5 Little-Known Things that Take Away from Gross Accounts Receivable

Are you struggling to collect payments from customers? Are you sending out invoices to customers in a timely manner but still writing off a number of bad debts? 

These situations can be a huge challenge for businesses. In fact, billing and invoicing and other areas of accounting can be incredibly frustrating, especially without a solid accounting system in place.

One crucial area of accounting is accounts receivable. However, there are different types of accounts receivables you need to monitor, especially if you want to ensure on-time customer payments. Keeping a close eye on your accounts receivable will help build overall financial preparation and management for the business.

Let's take a closer look at gross accounts receivable and why it is important for your business.

What is Gross Accounts Receivable?

Gross accounts receivable is the amount of sales, credits or open invoices that a business has sent to customers that have yet to receive payment. Once a payment is received then the invoice is closed and the payment is posted on the chart of accounts, which officially records the payment on the books.

Regardless of the type of accounting method used by a business, the gross receivable number is useful for estimating the amount of cash that a business is expected to earn at the time the invoices are due.

Gross vs. Net Accounts Receivable: What is the Difference?

Another important area to note is that gross accounts receivable is different from net accounts receivable. As mentioned above, gross accounts receivable refer to all open invoices. However, net accounts receivable is the likelihood of receiving payments from customers. In simpler terms, gross accounts receivable doesn’t take into account the probability of customer default whereas net accounts receivable does.

What Takes Away from Gross Accounts Receivable?

So how does a business factor in default payments into financial management? For a business to prepare for nonpayment, there are some other areas that take away from gross accounts receivable, which include the following:

  • Allowance for Bad Debt. This is also known as allowance for doubtful accounts. This offsets the balance in the gross accounts receivable line item. This allowance is an estimation of the total number of receivables that will not be paid.
  • Bad Debt Expense. This typically refers to a company’s loss due to good and/ or services that were sold or provided without collecting full payment. These non-payments eventually become “bad debts” and are written off as “bad debt” expenses. Bad debts ultimately impact net accounts receivable and are taken away from gross accounts receivable.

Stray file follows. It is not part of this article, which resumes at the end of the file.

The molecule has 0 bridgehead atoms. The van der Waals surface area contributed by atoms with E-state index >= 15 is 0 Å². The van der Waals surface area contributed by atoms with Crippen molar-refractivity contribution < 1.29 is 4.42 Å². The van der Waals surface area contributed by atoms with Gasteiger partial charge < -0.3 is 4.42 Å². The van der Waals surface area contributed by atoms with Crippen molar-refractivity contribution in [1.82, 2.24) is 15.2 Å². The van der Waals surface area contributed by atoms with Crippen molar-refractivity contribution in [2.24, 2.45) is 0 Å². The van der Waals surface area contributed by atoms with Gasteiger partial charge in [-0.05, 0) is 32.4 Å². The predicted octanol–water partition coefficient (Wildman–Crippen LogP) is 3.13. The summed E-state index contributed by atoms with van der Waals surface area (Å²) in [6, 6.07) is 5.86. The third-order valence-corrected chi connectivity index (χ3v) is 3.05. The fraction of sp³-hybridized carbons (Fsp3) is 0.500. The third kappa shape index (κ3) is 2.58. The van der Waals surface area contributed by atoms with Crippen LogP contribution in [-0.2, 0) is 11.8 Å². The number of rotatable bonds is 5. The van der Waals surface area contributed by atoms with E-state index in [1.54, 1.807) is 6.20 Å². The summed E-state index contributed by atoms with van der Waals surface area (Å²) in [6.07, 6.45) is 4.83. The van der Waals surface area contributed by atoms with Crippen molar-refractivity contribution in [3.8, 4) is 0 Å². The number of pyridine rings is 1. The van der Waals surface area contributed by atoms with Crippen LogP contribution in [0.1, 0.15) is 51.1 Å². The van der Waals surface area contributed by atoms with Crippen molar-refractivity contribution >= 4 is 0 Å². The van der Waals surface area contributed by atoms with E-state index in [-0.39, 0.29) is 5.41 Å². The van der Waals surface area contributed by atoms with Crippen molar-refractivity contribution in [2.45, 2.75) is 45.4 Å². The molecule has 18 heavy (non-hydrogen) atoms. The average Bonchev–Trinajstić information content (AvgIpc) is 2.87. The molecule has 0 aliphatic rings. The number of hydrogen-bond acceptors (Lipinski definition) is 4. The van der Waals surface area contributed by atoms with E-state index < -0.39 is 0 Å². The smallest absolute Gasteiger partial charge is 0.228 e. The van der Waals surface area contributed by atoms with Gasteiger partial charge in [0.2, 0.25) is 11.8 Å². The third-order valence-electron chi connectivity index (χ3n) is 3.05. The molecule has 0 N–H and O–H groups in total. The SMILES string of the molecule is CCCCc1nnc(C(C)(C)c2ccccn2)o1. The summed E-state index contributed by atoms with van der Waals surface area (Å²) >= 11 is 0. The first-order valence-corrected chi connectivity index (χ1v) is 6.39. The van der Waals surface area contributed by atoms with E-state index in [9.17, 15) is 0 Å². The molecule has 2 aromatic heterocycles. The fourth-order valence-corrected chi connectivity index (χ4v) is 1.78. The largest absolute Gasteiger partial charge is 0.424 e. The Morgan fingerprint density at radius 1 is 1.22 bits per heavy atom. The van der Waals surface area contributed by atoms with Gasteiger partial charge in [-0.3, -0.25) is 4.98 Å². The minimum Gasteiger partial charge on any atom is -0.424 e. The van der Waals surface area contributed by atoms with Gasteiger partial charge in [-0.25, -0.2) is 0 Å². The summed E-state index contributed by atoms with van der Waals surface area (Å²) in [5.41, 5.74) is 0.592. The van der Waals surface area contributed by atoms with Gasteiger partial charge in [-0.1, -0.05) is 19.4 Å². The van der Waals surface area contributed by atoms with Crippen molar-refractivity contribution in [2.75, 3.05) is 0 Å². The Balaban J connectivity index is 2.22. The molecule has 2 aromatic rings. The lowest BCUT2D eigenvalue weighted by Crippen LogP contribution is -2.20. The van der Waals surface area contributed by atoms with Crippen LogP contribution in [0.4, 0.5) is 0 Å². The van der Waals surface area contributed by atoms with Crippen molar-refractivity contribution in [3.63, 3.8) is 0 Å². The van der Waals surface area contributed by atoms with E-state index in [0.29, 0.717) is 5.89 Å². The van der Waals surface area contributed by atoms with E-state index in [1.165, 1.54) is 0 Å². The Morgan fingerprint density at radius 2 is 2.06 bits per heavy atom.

• Cost of Capital. Aside from customer non-payments, another thing that takes away from receivables is the cost of capital, which is the cost of making a particular investment. Cost of Capital also involves a combination of debt and equity or the cost of the company’s funds.
  • Overhead to Collect Payments. In today’s digital age, many businesses rely on electronic forms of payment, such as credit card or square readers, PayPal, and accounting or bookkeeping software. However, to receive customer payments, many businesses must pay a fee per transaction and/ or deposit. Although this is just part of the cost of doing business, in the world of accounting this is known as Overhead to Collect Payments.
  • 20/10 Discounts. 20/10 discounts are a type of trade discount or a discount series, such as 20/10. A discount series is often offered to customers to make timely payments or to pay their balance in full. For example, 20 percent might be given to the customer at the time of the sale and then another 10 percent might be given if a payment is made on time.

How to Calculate Gross Accounts Receivable

Although most accounting and bookkeeping resources and software will calculate this figure, the formula is relatively easy. Here is how to calculate gross accounts receivable:

  • First locate net accounts receivables on the balance sheet.
  • Then, find allowance for doubtful accounts or allowance for bad debt on the balance sheet.
  • Add net receivables to the allowance for doubtful accounts to calculate gross receivables.

Let’s look at a quick, easy example: For the sake of easy math, let’s say a company has $1,000 in net accounts receivables and $50 for allowance for doubtful accounts. The company’s gross receivables would equal $1,050.

Although calculating and monitoring gross accounts receivable sounds complicated, the math is relatively easy to understand once you spend some time reviewing your business’ balance sheet.

If there is a huge difference between gross and net accounts receivable balances, then this should tell you that your business is dealing with some significant loss due to bad debts. If this is the case with you, it might be time to review your current credit policies as well as your invoice and payment terms.

Net 30 credit cost of accounts receivable

Posted in Finance, Management